On Wed morning the 16th at 1am I got on a plane to head to my 5 year college reunion (yes my college has reunions, yes I was excited to go, yes it’s OK to be jealous of my awesome alma!).  I got in to Minneapolis at noon and met Stigs at the airport with a sign that included the phase, party of awesome!  We took the bus to get to the workplace of our host for the night, a lady I shall refer to as 13 kills for breakfast.  We went to the new house of Frenchy and Ceecee for a delicious BBQ and the next day we all headed down to Carleton to sign in and get our dorm keys.

The weekend was amazing, it was great for all us girls to be together again and revel in our loudness and togetherness.  It was also super exciting to see and  catch up with the people I haven’t seen in 5 years.  Everyone is doing such cool and awesome things with their lives.

I’m attaching some pics of a fantastic weekend.

Welcome us!

Walking in the Arb!

The 7 of us girls decided to make a large timeline for us to help remember what’s happened and what overlapped with what periods of people’s lives.

Beautiful weather for hanging out on the hill of 3 oaks.

Being deliriously happy and loud at the same time!

Last day 😦

In short, it was awesome being back on campus for the first time in 5 years.  It was definitely a different feeling than when we get together on our own in various cities.  It was great to reconnect with everyone and I can’t wait for the next one! Yay Carleton!





‘Nother Brick in the Wall (Brick 4)

25 06 2010

Chinook salmon, or king salmon as they are more commonly known, are the state fish.  The Yukon River has the longest freshwater migration route of any salmon, over 3,000 kilometers (1,864 mi) from its mouth in the Bering Sea to spawning grounds upstream of Whitehorse, Yukon. Since chinook rely on fat reserves for energy upon entering fresh water, commercial fish caught here are highly prized for their unusually high levels of heart-healthy omega-3 fatty acids.

The present Alaska state sport fishing record is 97.25 lbs taken on the Kenai River. In fact, of the top 10 king salmon record holders 9 of these fish were taken in the Kenai River. King salmon spend from 2-5 years in the ocean so their size in a run varies a lot, the State of Alaska average for this salmon is about 20lbs., however Kenai king salmon are typically in the 50 lb range.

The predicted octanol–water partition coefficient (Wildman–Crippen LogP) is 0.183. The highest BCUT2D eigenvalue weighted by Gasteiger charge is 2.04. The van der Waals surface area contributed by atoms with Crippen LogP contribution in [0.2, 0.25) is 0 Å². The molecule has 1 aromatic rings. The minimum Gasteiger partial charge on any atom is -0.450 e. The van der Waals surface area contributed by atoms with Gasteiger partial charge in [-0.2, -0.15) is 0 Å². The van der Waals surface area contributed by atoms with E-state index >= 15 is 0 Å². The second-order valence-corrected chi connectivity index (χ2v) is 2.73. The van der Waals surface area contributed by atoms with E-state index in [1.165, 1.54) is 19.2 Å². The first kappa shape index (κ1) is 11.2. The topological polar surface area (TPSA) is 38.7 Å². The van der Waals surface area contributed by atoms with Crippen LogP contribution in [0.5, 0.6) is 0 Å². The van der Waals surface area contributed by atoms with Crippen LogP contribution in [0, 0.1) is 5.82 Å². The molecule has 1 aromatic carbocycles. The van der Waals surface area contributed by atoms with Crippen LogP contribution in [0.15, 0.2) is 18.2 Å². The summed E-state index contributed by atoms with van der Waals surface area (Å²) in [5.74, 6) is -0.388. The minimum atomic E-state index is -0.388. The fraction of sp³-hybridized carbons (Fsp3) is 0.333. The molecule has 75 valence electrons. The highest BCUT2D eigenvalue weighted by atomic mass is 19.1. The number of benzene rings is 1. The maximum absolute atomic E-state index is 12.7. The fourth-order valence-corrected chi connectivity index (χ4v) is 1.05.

world record king salmon from kenai river





‘Nother Brick in the Wall (Brick 3)

18 06 2010

In 1867 United States Secretary of State William H. Seward offered Russia $7,200,000, or two cents per acre, for Alaska.  The purchase was at the time derided as “Seward’s folly,” “Seward’s icebox,” and Andrew Johnson’s “polar bear garden,” because it was believed foolhardy to spend so much money on the remote region.





Although We’ve Come to the End of the Road

17 06 2010

I think this is the last of the Homer trip posts.  When a college friend of mine, we’ll call him froggy, came to visit in 2002 we drove the haul road up to Deadhorse, the northern most place accessible by road in the AK.  Homer is the southern, and western, most place you can access by road.  Here are some pics of me at the end of the road, and then in front of the Salty Dawg Saloon, a famous Homer landmark.






Turn Around, Every Now and Then

16 06 2010

On the drive to Homer we go by Turnagain Arm.  Turnagain Arm is part of the Cook Inlet and exhibits a tidal bore. The bore may be more than six feet high and travel at 15 miles per hour on high spring tides.  It is known for it’s abundance of silt and at low tide, much of the  silty bottom is exposed, making marine navigation difficult.  These mudflats can also be dangerous to walk on, exhibiting quicksand-like characteristics, and have claimed the life of at least one beach explorer who has wandered out on them and was unable to be rescued before the super fast and high tide came in.

So the lesson is, it’s pretty to look at, but DON’T go out on the flats.